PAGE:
DOI Journal prefix: 10.30464
The Journal of Mechanical and Energy Engineering as a continuation of Scientific Journal of Faculty of Mechanical Engineering of Koszalin University of Technology (PL: Zeszyty Naukowe Wydziału Mechanicznego Politechniki Koszalińskiej) published in Polish between 1975 and 2007.
Resumed in 2017 in a new form, the Journal of Mechanical and Energy Engineering publishes manuscripts on research, development and design related to science and technology in a field of Mechanical Engineering and Energy Engineering. A peer-reviewed interdisciplinary JMEE is published minimum 3 times per year in an open access formula. There is no publication fee for the Authors of articles. The journal accepts manuscripts of two different types: original research papers and review papers.
- Journal full name: Journal of Mechanical and Energy Engineering
- Journal Journal Abbreviation: J Mech Energy Eng
- Journal initials: JMEE
The Journal of Mechanical and Energy Engineering is published two times per year and is issued free to all coumunity. Each year a new volume is published, divided into 2 issues. The issues are published on a schedule:
- issue 1 - end of June,
- issue 2 - end of December.
Ethics & disclosures
The Journal is committed to maintaining the highest level of integrity in the content published.
This journal has a Conflict of Interest policy in place.
The journal will be soon a member of the Committee on Publication Ethics (COPE) but will apply its principles on how to deal with acts of misconduct thereby committing to investigate allegations of misconduct in order to ensure the integrity of research.
The journal may use plagiarism detection software to screen the submissions. If plagiarism is identified, the COPE guidelines on plagiarism will be followed.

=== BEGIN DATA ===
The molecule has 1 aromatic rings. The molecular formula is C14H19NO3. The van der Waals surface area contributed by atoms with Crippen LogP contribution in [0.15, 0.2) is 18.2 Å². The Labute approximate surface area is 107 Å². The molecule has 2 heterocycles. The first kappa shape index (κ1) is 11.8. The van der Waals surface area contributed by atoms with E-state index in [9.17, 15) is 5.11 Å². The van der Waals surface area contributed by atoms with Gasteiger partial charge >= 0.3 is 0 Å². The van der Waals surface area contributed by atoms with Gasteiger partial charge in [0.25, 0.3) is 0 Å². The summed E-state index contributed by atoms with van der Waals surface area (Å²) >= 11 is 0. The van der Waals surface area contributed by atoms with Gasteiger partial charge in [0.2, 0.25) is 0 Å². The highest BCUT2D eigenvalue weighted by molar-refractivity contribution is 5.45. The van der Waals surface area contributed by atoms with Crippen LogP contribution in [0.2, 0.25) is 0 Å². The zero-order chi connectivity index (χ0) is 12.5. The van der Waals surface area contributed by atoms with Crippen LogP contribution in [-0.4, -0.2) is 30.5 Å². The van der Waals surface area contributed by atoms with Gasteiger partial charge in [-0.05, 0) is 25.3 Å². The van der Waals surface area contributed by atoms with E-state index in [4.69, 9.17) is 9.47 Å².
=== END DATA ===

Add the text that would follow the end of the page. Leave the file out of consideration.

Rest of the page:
Content published in this journal is peer reviewed (Single Blind).
The data collected from registered and non-registered users of JMEE journal falls within the scope of the standard functioning of peer-reviewed journals. It includes information that makes communication possible for the editorial process; it is used to informs readers about the authorship and editing of content; it enables collecting aggregated data on readership behaviors, as well as tracking geopolitical and social elements of scholarly communication.
JMEE journal’s editorial team uses this data to guide its work in publishing and improving this journal. Data that will assist in developing this publishing platform may be shared with its developer Public Knowledge Project (PKP) in an anonymized and aggregated form, with appropriate exceptions such as article metrics.
The names and email addresses entered in this journal site will be used exclusively for the stated purposes of this journal and will not be made available for any other purpose or to any other party.
The data will not be sold by JMEE journal or PKP nor will it be used for purposes other than those stated here. The authors published in this journal are responsible for the human subject data that figures in the research reported here.
Those involved in editing JMEE journal seek to be compliant with industry standards for data privacy, including the European Union’s General Data Protection Regulation (GDPR) provision for “data subject rights” that include (a) breach notification; (b) right of access; (c) the right to be forgotten; (d) data portability; and (e) privacy by design.